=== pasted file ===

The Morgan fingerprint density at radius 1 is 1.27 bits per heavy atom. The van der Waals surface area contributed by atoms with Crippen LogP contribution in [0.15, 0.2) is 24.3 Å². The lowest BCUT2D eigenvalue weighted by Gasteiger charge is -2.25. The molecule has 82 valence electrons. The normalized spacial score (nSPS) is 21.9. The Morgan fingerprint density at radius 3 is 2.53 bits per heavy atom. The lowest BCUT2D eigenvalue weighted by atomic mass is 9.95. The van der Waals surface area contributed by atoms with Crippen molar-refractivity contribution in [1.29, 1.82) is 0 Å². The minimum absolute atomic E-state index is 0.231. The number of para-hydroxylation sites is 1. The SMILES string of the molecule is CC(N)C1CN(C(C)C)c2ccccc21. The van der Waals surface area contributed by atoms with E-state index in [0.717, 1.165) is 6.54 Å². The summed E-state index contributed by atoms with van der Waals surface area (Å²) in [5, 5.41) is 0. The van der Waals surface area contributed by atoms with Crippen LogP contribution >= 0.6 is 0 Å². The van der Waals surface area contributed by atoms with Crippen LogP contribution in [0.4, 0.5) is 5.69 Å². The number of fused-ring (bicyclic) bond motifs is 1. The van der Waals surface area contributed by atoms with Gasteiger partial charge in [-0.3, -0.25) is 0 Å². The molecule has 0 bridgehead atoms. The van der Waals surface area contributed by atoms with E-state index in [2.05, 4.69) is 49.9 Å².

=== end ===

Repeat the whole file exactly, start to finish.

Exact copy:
The Morgan fingerprint density at radius 1 is 1.27 bits per heavy atom. The van der Waals surface area contributed by atoms with Crippen LogP contribution in [0.15, 0.2) is 24.3 Å². The lowest BCUT2D eigenvalue weighted by Gasteiger charge is -2.25. The molecule has 82 valence electrons. The normalized spacial score (nSPS) is 21.9. The Morgan fingerprint density at radius 3 is 2.53 bits per heavy atom. The lowest BCUT2D eigenvalue weighted by atomic mass is 9.95. The van der Waals surface area contributed by atoms with Crippen molar-refractivity contribution in [1.29, 1.82) is 0 Å². The minimum absolute atomic E-state index is 0.231. The number of para-hydroxylation sites is 1. The SMILES string of the molecule is CC(N)C1CN(C(C)C)c2ccccc21. The van der Waals surface area contributed by atoms with E-state index in [0.717, 1.165) is 6.54 Å². The summed E-state index contributed by atoms with van der Waals surface area (Å²) in [5, 5.41) is 0. The van der Waals surface area contributed by atoms with Crippen LogP contribution >= 0.6 is 0 Å². The van der Waals surface area contributed by atoms with Crippen LogP contribution in [0.4, 0.5) is 5.69 Å². The number of fused-ring (bicyclic) bond motifs is 1. The van der Waals surface area contributed by atoms with Gasteiger partial charge in [-0.3, -0.25) is 0 Å². The molecule has 0 bridgehead atoms. The van der Waals surface area contributed by atoms with E-state index in [2.05, 4.69) is 49.9 Å².